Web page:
Yeast Infections

Recurrent Yeast Infections (Vaginitis)

Vaginitis develops when the vagina experiences inflammation, and most commonly results in a general sense of discomfort, embarrassing discharge, itching, and pain. Typically, it occurs when the normal bacterial presence within the vagina is altered, but an infection can also be the cause. Numerous vaginitis types exist, and each has a different treatment method. The most common include yeast infections, trichomoniasis, bacterial vaginosis, vaginal atrophy, and noninfectious vaginitis.

A woman checks the stretch marks on legs

Vaginitis Causes

The causes of vaginitis will vary depending on the type that you have, and an explanation is discussed below.

Yeast Infections

Yeast infections occur when fungal organisms overgrow in the vaginal environment. The most common organism that causes these infections is C. albicans. This organism also causes other infections such as thrush, nail bed infections, and skin fold infections.

Bacterial Vaginosis

Bacterial vaginosis develops when vaginal organisms overgrow. In typical cases, the good bacteria located within the vagina outnumber the bad. However, if the anaerobic or bad bacteria grow too high in number, bacterial vaginosis can occur. Women who are not sexually active can develop this type of vaginosis, and it can be spread during sexual intercourse.


This sexually transmitted infection is caused by the Trichomonas vaginalis parasite. The parasite spreads during intercourse with a person that already has the infection. It causes no symptoms in men.

Noninfectious Vaginitis

This type of vaginitis is caused by products that stimulate an allergic reaction or act as an irritant to vaginal tissue. Vaginal sprays, perfumed soaps, spermicidal agents, scented detergents, and douches can all be responsible.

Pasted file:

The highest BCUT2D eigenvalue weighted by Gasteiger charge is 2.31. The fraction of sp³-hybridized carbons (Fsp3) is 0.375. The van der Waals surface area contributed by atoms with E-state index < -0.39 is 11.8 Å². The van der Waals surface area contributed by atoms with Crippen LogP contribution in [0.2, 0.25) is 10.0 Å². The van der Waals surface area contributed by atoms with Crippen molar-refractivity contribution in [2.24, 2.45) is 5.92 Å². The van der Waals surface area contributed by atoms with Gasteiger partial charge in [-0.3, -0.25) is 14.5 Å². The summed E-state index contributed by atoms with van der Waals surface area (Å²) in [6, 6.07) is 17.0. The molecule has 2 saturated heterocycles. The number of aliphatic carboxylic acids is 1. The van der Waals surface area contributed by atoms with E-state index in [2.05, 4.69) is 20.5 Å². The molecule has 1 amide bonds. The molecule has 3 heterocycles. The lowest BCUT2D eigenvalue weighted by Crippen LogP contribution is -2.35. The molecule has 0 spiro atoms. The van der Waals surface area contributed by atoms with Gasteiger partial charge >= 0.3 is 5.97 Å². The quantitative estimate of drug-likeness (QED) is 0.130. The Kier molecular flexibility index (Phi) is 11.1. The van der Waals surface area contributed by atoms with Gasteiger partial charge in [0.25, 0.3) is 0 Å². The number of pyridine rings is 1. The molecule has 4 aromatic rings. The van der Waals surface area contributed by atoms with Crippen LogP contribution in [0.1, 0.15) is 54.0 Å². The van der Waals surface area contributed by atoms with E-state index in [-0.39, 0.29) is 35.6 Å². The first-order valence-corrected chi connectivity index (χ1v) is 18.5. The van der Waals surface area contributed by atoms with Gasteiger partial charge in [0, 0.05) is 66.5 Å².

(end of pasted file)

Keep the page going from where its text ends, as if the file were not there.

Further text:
Vaginitis Associated Conditions

Vaginitis and its symptoms may be the result of other underlying conditions or diseases. These include:

  • Chlamydia
  • Pregnancy
  • Pelvic inflammatory disease
  • Sexually transmitted diseases

It is important to talk to your doctor when symptoms arise to determine whether you are simply battling a vaginal infection or if your symptoms could be the result of a more serious condition or complication.

Symptoms of Vaginitis

Symptoms of vaginitis may include the following:

  • Vaginal irritation or itching
  • Change in amount, odor, or color of discharge
  • Painful urination
  • Pain during sexual intercourse
  • Spotting or light vaginal bleeding

The appearance of the discharge you are experiencing can indicate what type of vaginitis you are dealing with. Examples can include the following:

Yeast Infections: The primary symptom is itching, but a thick, milky discharge that resembles cottage cheese in consistency may also be noticed.

Bacterial Vaginosis: Discharge may have the odor of fish and can be the most obvious after sex. A grayish-white color is also typical with this type.

Trichomoniasis: The discharge will look frothy and yellow-green in color.

If you begin to experience discomfort in your vaginal area, you should see your doctor. This is especially true if you have never had vaginitis in the past, or if you have previously had a vaginal infection and the new one seems different.

Vaginitis Risk Factors

Risk factors vary depending on the type of vaginitis you are experiencing. For example, factors that increase a woman’s risk of developing a yeast infection includes uncontrolled diabetes, changes in hormones, or the use of certain medications like steroids and antibiotics. Risk factors for bacterial vaginosis include the use of an IUD or women who have multiple sexual partners.

Vaginitis Diagnosis

The process of diagnosing vaginitis is straightforward. Your doctor will review your medical history and will specifically look for any prior vaginal infections. Testing will be done to check for any type of sexually transmitted infections and a pelvic exam may be ordered. Your physician will take a sample of any discharge that they find in order for it to be analyzed in a lab. The results will determine exactly what type of vaginitis is being experienced.

Sanjay Gandhi, M.D.

Sanjay Gandhi, M.D.
Partners in Pelvic Health North Shore Urogynecology

Conditions affecting the female pelvis are the focus at Partners in Pelvic Health North Shore Urogynecology. We provide effective solutions for these problems from our offices at Park City, Woodstock, and Lake Forest in Illinois.

Our team is headed by Sanjay Gandhi, MD, Urogynecologist. Dr. Gandhi’s specialized education included a residency in gynecology and obstetrics at Northwestern University and a three-year urogynecology fellowship. He is among a few in the country to pass the first examination in Urogynecology and Reconstructive Pelvic Surgery (URPS) of The American Board of Obstetrics and Gynecology. He also teaches healthcare students.